As President Obama traveled to Ethiopia this week for meetings about security, human rights, and to visit the African Union headquarters in Addis Ababa, most people likely conjured up images of the country from the 1980s—a land ravaged by drought and famine. July 13, 2015 marked the 30th anniversary of the Live Aid concert for Ethiopia organized by Bob Geldof to mobilize funding for famine relief.
What most people probably don’t know is that Ethiopia has made significant progress during the last 20 years in restoring its degraded lands and improving its food and water security. According to Belgian and Ethiopian researchers,” Northern Ethiopia is now greener than it has ever been during the last 145 years,” and “human investments have overridden the impacts of climate change.”
So what happened?
A new documentary, Ethiopia Rising: Red Terror to Green Revolution, co-funded by WRI and made by award-winning UK filmmaker Mark Dodd, tells the story of how Ethiopia’s people restored vast areas of degraded land to productivity. Their story offers inspiration for other countries facing degraded soils, famine and climate change.
Ethiopia’s Green Revolution
Shortly after the overthrow of the Marxist regime in 1991, the regional government of Tigray launched a major land restoration campaign implemented with the support of village communities and donor agencies such as the World Bank, USAID, German Development Cooperation, World Food Programme and others. With support from government, farmers stopped using very degraded land for grazing and collection of firewood in order to allow trees and shrubs to naturally regenerate. This effort was combined with tree-planting.
At the same time, farmers also constructed stone bunds and terraces on steep slopes, which forced rainfall and runoff to infiltrate soil rather than rushing down hills and causing erosion and flooding downstream. This helped groundwater recharge in valleys, which allowed people to dig shallow wells that they could use to irrigate crops and fruit trees during the dry season.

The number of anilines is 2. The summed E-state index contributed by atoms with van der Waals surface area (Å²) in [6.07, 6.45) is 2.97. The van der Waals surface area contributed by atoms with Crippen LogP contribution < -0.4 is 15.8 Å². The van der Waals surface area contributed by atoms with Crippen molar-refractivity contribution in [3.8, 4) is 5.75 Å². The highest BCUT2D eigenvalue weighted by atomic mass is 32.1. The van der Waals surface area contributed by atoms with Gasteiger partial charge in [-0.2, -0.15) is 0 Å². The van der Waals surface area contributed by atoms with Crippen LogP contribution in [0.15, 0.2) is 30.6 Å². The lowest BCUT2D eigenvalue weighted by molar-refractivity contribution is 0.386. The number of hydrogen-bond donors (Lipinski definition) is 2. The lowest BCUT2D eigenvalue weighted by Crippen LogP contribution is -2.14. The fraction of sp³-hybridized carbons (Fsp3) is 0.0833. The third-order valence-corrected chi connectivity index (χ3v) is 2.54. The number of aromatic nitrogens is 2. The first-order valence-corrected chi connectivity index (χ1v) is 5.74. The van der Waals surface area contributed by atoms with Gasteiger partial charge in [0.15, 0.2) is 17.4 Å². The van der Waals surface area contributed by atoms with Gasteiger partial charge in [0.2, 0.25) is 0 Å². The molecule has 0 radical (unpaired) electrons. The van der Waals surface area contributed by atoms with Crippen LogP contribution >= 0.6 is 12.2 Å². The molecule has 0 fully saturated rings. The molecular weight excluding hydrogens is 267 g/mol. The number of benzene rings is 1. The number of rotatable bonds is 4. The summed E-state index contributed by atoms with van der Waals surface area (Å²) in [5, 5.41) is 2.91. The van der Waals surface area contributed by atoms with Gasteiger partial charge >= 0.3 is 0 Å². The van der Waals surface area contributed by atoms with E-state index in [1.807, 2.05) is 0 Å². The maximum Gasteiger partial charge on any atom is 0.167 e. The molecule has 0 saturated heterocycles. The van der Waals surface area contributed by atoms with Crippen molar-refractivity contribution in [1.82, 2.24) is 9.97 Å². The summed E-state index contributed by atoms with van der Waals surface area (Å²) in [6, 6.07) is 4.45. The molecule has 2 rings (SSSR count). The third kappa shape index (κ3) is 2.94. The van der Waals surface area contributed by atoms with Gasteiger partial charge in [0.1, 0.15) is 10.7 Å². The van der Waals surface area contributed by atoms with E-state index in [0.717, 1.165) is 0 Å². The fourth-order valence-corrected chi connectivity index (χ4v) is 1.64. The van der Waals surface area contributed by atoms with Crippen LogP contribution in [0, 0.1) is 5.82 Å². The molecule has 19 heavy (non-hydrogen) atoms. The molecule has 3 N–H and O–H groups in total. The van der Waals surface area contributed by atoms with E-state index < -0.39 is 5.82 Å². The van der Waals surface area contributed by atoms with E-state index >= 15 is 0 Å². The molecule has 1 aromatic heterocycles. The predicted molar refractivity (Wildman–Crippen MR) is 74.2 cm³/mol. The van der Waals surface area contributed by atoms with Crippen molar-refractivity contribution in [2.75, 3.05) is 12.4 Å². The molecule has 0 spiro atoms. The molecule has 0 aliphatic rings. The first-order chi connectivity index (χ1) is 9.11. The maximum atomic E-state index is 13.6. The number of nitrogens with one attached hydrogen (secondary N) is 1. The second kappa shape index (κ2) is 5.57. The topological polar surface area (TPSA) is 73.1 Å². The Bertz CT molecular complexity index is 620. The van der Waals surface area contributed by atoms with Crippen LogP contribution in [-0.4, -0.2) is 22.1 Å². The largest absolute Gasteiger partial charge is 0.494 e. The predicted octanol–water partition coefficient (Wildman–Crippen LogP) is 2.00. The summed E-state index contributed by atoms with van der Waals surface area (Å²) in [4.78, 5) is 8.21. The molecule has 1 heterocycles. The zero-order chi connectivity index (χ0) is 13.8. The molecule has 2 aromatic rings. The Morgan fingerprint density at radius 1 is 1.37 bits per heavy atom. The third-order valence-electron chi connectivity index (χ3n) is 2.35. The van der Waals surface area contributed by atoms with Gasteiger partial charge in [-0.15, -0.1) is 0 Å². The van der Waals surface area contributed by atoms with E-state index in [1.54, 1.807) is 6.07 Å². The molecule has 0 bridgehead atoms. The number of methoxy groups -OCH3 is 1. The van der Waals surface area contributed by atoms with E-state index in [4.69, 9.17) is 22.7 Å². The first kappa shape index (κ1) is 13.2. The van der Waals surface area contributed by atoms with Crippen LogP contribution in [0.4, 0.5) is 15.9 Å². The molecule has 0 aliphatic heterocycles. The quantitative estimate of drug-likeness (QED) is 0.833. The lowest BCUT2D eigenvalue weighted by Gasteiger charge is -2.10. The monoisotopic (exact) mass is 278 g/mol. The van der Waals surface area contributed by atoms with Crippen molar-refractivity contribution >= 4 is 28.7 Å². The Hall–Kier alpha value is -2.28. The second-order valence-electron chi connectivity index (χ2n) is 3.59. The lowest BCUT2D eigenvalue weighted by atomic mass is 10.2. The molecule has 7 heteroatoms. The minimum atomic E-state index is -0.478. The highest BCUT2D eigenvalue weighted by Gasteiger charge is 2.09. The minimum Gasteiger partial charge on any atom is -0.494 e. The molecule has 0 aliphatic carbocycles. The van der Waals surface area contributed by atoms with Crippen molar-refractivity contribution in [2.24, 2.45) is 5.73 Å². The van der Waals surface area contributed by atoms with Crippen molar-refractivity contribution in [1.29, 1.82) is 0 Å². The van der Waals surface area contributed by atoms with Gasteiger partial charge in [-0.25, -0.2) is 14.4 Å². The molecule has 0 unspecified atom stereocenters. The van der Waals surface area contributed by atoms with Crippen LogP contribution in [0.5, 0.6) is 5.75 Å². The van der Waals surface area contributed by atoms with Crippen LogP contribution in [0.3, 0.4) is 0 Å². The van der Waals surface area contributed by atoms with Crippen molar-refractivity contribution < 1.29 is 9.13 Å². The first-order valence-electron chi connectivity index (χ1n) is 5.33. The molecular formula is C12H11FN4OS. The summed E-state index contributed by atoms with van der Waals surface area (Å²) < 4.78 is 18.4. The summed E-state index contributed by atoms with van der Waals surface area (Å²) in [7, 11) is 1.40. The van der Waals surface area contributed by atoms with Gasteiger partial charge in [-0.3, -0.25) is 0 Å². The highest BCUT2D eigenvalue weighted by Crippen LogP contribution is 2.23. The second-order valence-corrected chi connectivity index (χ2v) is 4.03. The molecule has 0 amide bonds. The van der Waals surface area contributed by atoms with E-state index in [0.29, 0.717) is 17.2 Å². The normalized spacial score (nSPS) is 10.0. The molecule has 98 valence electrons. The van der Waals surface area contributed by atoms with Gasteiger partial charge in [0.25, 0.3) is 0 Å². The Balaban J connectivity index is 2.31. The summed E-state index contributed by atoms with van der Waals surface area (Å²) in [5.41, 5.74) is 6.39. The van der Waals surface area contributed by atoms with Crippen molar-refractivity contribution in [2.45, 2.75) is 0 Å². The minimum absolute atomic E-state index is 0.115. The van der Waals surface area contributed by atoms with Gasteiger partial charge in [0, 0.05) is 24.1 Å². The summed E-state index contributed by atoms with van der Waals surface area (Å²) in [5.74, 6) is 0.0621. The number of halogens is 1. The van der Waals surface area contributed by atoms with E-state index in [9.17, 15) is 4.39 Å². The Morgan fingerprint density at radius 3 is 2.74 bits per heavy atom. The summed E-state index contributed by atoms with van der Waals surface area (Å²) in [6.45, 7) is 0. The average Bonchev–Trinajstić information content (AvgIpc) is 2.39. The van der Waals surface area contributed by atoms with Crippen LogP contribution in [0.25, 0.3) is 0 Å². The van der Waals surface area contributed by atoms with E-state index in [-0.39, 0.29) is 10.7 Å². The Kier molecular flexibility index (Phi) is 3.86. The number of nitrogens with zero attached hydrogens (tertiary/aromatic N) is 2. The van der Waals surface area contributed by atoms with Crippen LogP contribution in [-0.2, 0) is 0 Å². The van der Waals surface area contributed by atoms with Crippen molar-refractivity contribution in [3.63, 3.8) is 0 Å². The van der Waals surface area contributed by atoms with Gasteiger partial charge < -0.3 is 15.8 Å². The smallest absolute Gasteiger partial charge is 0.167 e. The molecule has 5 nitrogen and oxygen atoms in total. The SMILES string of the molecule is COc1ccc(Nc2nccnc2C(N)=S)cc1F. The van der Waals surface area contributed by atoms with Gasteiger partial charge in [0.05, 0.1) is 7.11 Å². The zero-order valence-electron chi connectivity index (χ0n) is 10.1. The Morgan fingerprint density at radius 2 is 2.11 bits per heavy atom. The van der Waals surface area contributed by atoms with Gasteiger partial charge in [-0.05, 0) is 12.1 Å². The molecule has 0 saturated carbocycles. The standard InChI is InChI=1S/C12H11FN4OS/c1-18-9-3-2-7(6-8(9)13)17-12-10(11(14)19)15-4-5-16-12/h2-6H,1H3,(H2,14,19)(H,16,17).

Stone bunds and terracing allow rainwater to infiltrate slops and support irrigation in the valleys. Photo by Chris Reij/WRI
More than one million hectares of degraded agricultural and forest land has been restored in East and Central Tigray alone. What makes it even more remarkable is that it’s happened under harsh conditions, such as steep slopes and shallow soils. It is estimated that the people of Tigray have moved at least 90 million tons of soil and rocks by hand to reshape their landscapes.
Northern Ethiopia is greener than it has been in the past 145 years. Photo by Chris Reij/WRI
The Multiple Impacts
It’s had tremendous results. Whereas Tigray only had about 40 hectares (99 acres) of irrigated land in the mid-1990s, it now irrigates almost 40,000 hectares (99,000 acres). In 2007, Tigray became self-sufficient in food production, which can to a significant degree be attributed to the large-scale restoration efforts. In 2000, Tigray was the poorest region of Ethiopia, with 61.4 percent of its population living below the national poverty line. According to the World Bank Ethiopia Poverty Assessment 2014, this percentage had dropped steeply to 31.8 percent in 2011, which is close to the national average of 31 percent.
Village leader Aba Hawi in his irrigated orchard in Tigray. Photo by Chris Reij/WRI
And the country doesn’t plan to stop there. Ethiopia’s national government committed to restore an additional 15 million hectares of degraded lands by 2025, as part of its Climate-Resilient Green Economy strategy and the international Bonn Challenge.
President Obama’s visit may have drawn attention to an often overlooked nation, but it shouldn’t stop there. Many world conferences will be held in the remaining months of this year—on climate change, Sustainable Development Goals, forestry, desertification and more. Participants may draw inspiration from Ethiopia’s story, which shows what’s possible when communities, governments and NGOs come together to breathe fresh life into village lands.